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[pahr-ler] /ˈpɑr lər/
noun, adjective, Chiefly British
Usage note
See -or1.


or (especially British) parlour

[pahr-ler] /ˈpɑr lər/
Older Use. a room for the reception and entertainment of visitors to one's home; living room.
a room, apartment, or building serving as a place of business for certain businesses or professions:
funeral parlor; beauty parlor.
a somewhat private room in a hotel, club, or the like for relaxation, conversation, etc.; lounge.
Also called locutorium. a room in a monastery or the like where the inhabitants may converse with visitors or with each other.
advocating something, as a political view or doctrine, at a safe remove from actual involvement in or commitment to action:
parlor leftism; parlor pink.
Origin of parlor
1175-1225; Middle English parlur < Anglo-French; Old French parleor, equivalent to parl(er) to speak (see parle) + -eor -or2 Unabridged
Based on the Random House Dictionary, © Random House, Inc. 2015.
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Examples from the Web for parlour
Contemporary Examples
Historical Examples
  • They have the air of ornaments on a cottager's parlour mantelpiece.'

  • As soon as I was tolerably composed I returned to the parlour.

    Lady Susan Jane Austen
  • But to-day, when he walked into our parlour, he was in anything but a good temper.

    The Forest Farm Peter Rosegger
  • He stood still in the middle of the parlour, and looked into the kitchen in silence.

    The Secret Agent Joseph Conrad
  • She cautiously entered the parlour on the left hand of the front door: all was safe.

    The Mysteries of London, v. 1/4 George W. M. Reynolds
  • But once enticed into the parlour he did not reject the food set before him.

    The Secret Agent Joseph Conrad
  • Having accomplished this little matter, and relieved her feelings, she returned to the parlour.

    The Young Trawler R.M. Ballantyne
  • This done, she went into the parlour on her way to the kitchen.

    The Secret Agent Joseph Conrad
  • As she opened the door of the parlour, Mrs. Costello half rose from the sofa, where she was lying.

    A Canadian Heroine, Volume 1 Mrs. Harry Coghill
British Dictionary definitions for parlour


(old-fashioned) a living room, esp one kept tidy for the reception of visitors
a reception room in a priest's house, convent, etc
a small room for guests away from the public rooms in an inn, club, etc
(mainly US & Canadian, NZ) a room or shop equipped as a place of business: a billiard parlor
(Caribbean) a small shop, esp one selling cakes and nonalcoholic drinks
Also called milking parlour. a building equipped for the milking of cows
Word Origin
C13: from Anglo-Norman parlur, from Old French parleur room in convent for receiving guests, from parler to speak; see parley
Collins English Dictionary - Complete & Unabridged 2012 Digital Edition
© William Collins Sons & Co. Ltd. 1979, 1986 © HarperCollins
Publishers 1998, 2000, 2003, 2005, 2006, 2007, 2009, 2012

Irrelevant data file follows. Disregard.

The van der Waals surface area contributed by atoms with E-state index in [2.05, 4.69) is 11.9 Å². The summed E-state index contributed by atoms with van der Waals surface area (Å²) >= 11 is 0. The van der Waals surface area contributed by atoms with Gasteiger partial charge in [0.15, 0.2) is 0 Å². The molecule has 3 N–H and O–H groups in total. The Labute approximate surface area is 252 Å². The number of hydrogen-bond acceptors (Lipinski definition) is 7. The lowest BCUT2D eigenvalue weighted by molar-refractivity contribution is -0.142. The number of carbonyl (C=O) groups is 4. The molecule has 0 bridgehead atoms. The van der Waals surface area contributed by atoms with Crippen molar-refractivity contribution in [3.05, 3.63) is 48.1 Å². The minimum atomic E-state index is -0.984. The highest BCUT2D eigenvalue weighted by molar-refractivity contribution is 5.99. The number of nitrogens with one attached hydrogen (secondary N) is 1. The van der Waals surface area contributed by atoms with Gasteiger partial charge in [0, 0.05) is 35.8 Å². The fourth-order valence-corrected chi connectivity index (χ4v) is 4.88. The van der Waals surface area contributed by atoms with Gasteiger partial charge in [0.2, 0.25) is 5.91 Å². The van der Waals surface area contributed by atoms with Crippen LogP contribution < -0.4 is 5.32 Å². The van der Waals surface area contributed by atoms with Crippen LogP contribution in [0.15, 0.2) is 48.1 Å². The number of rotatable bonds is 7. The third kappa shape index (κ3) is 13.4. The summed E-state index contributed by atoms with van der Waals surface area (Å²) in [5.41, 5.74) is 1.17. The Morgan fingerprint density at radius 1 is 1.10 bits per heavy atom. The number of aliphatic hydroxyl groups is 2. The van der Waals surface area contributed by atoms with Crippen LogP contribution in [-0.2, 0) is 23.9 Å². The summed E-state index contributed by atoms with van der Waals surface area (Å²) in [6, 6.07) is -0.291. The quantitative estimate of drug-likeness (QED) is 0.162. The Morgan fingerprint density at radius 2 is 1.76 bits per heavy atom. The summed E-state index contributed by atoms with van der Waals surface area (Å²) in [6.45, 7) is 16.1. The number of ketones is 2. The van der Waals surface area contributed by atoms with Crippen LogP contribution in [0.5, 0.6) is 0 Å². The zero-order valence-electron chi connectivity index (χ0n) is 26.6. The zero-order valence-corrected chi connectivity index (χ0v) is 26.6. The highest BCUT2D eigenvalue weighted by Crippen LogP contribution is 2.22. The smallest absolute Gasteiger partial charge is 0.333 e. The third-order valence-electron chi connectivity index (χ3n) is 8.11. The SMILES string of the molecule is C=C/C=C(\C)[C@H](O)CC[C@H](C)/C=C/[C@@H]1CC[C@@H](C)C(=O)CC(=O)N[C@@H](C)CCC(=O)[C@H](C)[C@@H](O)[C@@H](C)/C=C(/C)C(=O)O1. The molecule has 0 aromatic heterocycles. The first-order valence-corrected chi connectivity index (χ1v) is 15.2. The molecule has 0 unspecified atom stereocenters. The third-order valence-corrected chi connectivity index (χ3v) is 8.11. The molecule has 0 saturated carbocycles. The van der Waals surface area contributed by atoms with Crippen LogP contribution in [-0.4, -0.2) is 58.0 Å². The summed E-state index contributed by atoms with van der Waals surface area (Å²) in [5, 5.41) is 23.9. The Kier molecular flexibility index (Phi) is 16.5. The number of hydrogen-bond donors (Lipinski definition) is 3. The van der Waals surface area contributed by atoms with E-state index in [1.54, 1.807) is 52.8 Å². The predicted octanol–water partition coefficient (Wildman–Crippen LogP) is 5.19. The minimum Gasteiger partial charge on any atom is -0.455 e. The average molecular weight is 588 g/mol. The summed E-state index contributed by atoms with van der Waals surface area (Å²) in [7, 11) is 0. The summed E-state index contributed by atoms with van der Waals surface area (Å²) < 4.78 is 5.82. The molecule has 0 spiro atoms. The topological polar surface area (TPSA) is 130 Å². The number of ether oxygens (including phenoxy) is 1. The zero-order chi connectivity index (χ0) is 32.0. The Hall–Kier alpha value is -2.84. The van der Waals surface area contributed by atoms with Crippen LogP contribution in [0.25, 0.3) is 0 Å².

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Word Origin and History for parlour

chiefly British English spelling of parlor (q.v.).



c.1200, parlur, "window through which confessions were made," also "apartment in a monastery for conversations with outside persons;" from Old French parleor "courtroom, judgment hall, auditorium" (12c., Modern French parloir), from parler "to speak" (see parley (n.)).

Sense of "sitting room for private conversation" is late 14c.; that of "show room for a business" (e.g. ice cream parlor) first recorded 1884. As an adjective, "advocating radical views from a position of comfort," 1910.

Online Etymology Dictionary, © 2010 Douglas Harper
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Slang definitions & phrases for parlour


The Dictionary of American Slang, Fourth Edition by Barbara Ann Kipfer, PhD. and Robert L. Chapman, Ph.D.
Copyright (C) 2007 by HarperCollins Publishers.
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parlour in the Bible

(from the Fr. parler, "to speak") denotes an "audience chamber," but that is not the import of the Hebrew word so rendered. It corresponds to what the Turks call a kiosk, as in Judg. 3:20 (the "summer parlour"), or as in the margin of the Revised Version ("the upper chamber of cooling"), a small room built on the roof of the house, with open windows to catch the breeze, and having a door communicating with the outside by which persons seeking an audience may be admitted. While Eglon was resting in such a parlour, Ehud, under pretence of having a message from God to him, was admitted into his presence, and murderously plunged his dagger into his body (21, 22). The "inner parlours" in 1 Chr. 28:11 were the small rooms or chambers which Solomon built all round two sides and one end of the temple (1 Kings 6:5), "side chambers;" or they may have been, as some think, the porch and the holy place. In 1 Sam. 9:22 the Revised Version reads "guest chamber," a chamber at the high place specially used for sacrificial feasts.

Easton's 1897 Bible Dictionary
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